I love hiking, but it wasn't always that way. Despite growing up in Abbotsford, with a view of Mount Judge Howay and Mount Robie Reid from my bedroom window, I really didn't love the activity. It wasn't until I had completed my university degree and settled into a full-time office job that my desire to be outdoors began to really flourish. And by desire, I mean obsession.
On the weekend of my 24th birthday, I began my Wilderness Project. The concept was to explore somewhere new once a week, every week, for a year and document my progress on this little blog of mine. Somehow I was able to not only complete the challenge but also maintain my momentum. Along the way I've connected with all sorts of new friends, seen some incredible sights, and am now in the best shape of my life!
Yet, I haven't seen all there is to see. I have far more time in the winter to hike, but that's when most of trails are either closed or inaccessible due to snow. There are so many more mountains to check off my list, trail knowledge to accumulate and gear to collect.
There came a point this past winter when Coco and I had exhausted all the trails we could reach in the winter season and were itching for the snow to melt and open up more options. We decided to focus this anticipation energy on training up for the summer. We committed ourselves to hiking rain or shine or snow and pushing our times. This made for some soggy Abby Grind's and an overdose of the Elk-Thurston trail, but we had a goal in mind and we stayed focused.
To truly enjoy the outdoors, we decided we also needed to expand our experience in camping. So we began saving money for extreme weather sleeping bags, matts, and overnight packs. We practiced our campfire building skills and pushed ourselves to rely less and less on our more experienced friends.
We are still learners, but we've developed our own little list of mantra's through these experiences.
Kat + Coco's wilderness mantra's
1. Always bring your headlamp -- It's potentially the most useful piece of gear you could have with you at all times.
2. Be a "yes man" -- The call to adventure can come at any hour of the day or night. If an adventure comes calling as you're getting ready for bed, ditch the pj's and get your butt out the door. Seriously, you won't regret losing a few hours sleep in the long run. Remember, overnighters don't need to be overly planned, hikes don't need to be an all-day affair, daylight hours don't need to play a factor (as long as you've got your headlamp!), and itineraries aren't necessary.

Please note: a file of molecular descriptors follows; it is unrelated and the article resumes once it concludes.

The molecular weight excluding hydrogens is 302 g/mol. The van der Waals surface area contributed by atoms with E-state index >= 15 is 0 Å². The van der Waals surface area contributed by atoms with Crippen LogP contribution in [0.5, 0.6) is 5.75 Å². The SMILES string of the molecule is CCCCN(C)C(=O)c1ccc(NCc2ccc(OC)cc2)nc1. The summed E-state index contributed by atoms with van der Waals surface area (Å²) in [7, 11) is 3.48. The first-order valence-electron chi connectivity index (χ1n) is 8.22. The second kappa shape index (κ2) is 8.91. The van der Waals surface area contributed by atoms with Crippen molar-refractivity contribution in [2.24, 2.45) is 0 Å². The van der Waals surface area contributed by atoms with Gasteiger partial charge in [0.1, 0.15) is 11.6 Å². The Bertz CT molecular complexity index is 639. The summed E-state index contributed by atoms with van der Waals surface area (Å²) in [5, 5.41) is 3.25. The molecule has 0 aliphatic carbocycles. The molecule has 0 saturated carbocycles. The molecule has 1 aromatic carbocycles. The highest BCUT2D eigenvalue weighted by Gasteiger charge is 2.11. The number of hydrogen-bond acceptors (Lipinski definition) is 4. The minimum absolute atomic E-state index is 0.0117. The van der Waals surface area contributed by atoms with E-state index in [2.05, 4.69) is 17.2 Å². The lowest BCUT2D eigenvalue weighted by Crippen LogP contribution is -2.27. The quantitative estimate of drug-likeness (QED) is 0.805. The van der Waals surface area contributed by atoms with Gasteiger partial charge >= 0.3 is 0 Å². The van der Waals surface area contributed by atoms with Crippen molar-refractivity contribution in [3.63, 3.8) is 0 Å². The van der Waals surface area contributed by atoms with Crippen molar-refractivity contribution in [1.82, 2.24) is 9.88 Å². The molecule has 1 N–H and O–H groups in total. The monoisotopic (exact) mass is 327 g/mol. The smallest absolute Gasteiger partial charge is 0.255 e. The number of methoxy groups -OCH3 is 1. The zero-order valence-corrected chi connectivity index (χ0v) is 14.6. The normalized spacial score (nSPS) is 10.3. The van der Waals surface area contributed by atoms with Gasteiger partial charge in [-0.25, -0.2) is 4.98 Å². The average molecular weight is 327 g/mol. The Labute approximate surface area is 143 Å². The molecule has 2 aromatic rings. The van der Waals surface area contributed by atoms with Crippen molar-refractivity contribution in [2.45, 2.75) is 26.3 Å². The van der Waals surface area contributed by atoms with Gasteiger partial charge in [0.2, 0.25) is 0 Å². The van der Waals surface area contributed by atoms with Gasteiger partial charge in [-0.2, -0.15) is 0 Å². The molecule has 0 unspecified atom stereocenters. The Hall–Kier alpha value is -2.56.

3. Difficulty is relative -- Don't assume something is too difficult to try just because your barista said it was the hardest hike of their life. You'd be surprised how different personal experiences can be. Often it just comes down to having proper gear, good conditions, and the right amount of determination.
4. Share your plans -- Let someone know where you're going and when you generally plan on getting home. Trust me, you don't want to return from a great day in the alpine to find 25 worried texts, 10 missed phone calls, and a filed missing person's report. It's as easy as a quick snapchat to your circle of friends so that your bases are covered.
5. Know your people -- You need to surround yourself with people who you can rely on for being on board for even the craziest, last minute plans. Who will inspire you to jump into an alpine lake? Who will lend the gear? Who do you need to keep caffeinated to remain hyped? Who is cool with early mornings and late nights for the sake of adventure? Who will be chill with having no concrete plans? This is your tribe, and if you have their back, they'll have yours.
6. Go until you can't -- Road and trail conditions aren't reliable, but you should prep appropriately and give it a go anyway. You can always turn around if things get sketchy. You honestly never know what might happen, and that's exciting!
Do you have any mantras of your own? I'd love to add to my list!
That photo of RJ cracks me up. He agreed to supervise Coco and I in building our first campfire from scratch (no lighter fuel, newspaper, or fire starter allowed!) and was completely unimpressed. We've since refined our skills substantially, but it was a very pathetic first attempt that involved many "Whoa! Kat, what are you doing!?!?"